The goals of citation are to allow the reader to track back your evidence to its original source, primary or secondary, and to give credit where it is due to other people if you use their ideas. But, you may ask, Professor Kramer, why is all the formatting so seemingly random and arcane?! Because, well, it is (or I find it that way)! To do it accurately is to stay honest to the ideas that scholarship and writing requires careful, error-free, empirical work, but you can always go back to the key idea of a citation: it allows your reader to go back and inspect the evidence you are using. It’s like a trail of breadcrumbs back to what you used to develop an interpretation or argument and it allows you to distinguish between your original work and words or ideas you are borrowing from someone else.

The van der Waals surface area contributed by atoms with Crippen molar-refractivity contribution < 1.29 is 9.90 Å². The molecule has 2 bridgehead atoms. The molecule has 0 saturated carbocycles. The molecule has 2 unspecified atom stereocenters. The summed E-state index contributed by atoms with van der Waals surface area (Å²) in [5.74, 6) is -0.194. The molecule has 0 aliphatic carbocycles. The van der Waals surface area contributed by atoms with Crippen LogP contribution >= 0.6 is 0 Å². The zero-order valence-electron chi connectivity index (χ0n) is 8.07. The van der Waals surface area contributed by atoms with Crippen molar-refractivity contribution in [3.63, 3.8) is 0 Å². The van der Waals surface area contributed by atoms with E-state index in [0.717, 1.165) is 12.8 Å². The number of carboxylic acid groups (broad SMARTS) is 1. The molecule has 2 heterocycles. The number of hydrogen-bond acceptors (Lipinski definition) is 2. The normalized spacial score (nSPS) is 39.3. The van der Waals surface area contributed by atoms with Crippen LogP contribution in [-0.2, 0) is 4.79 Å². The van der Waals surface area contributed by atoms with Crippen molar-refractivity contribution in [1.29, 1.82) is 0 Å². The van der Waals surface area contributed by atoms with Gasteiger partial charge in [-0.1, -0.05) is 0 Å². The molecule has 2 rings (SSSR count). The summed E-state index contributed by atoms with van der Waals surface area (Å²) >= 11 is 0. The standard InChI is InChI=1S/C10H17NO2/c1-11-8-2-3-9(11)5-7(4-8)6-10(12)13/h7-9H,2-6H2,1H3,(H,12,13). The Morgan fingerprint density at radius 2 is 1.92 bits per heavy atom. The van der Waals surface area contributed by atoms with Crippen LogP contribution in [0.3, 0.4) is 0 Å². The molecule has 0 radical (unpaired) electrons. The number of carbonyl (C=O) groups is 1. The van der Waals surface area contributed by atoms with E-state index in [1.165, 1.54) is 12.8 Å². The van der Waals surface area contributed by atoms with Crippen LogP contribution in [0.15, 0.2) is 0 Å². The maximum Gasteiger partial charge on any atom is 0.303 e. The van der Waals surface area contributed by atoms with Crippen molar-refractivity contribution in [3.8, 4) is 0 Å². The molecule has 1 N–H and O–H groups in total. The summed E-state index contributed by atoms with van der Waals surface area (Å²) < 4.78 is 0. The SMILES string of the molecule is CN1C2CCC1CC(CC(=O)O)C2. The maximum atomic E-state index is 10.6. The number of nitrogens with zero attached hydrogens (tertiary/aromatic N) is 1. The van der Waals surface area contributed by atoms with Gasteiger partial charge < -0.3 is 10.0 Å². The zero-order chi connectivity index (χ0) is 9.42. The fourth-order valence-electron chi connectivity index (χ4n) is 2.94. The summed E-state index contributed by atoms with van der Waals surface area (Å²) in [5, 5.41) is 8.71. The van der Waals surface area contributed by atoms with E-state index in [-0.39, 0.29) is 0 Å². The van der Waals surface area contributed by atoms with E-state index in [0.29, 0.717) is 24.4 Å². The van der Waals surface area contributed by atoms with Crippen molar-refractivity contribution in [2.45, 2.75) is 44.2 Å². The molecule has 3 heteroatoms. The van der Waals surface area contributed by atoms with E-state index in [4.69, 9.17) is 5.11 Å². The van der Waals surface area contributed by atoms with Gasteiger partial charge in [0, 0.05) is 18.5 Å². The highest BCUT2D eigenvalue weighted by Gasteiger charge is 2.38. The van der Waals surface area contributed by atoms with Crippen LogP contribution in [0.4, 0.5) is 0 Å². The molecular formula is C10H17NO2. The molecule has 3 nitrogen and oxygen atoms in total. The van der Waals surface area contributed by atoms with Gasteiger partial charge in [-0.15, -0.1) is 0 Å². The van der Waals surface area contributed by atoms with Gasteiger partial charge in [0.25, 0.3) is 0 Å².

1. There is a nice, quick overview of citation from the Chicago Manual of Style Shop Talk website. It includes lots of information and a pdf of examples.

2. For additional, helpful guidelines, visit the Drake Library’s Chicago Manual of Style page.

3. You can also access the real deal. Go right to the source—the 17th edition of the Chicago Manual of Style—at the Drake Library Reserve Desk.

Writing Consultation

Writing Tutors are available through the Academic Success Center and are always helpful at any stage of writing. Don’t hesitate to consult with someone! Be sure to show them the assignment prompt and syllabus guidelines for good work in the course.

Research Consultation

The librarians at Drake Memorial Library are an incredible resource. You can consult with them remotely or in person. To schedule a meeting, go right to the front desk at Drake or visit the Library website.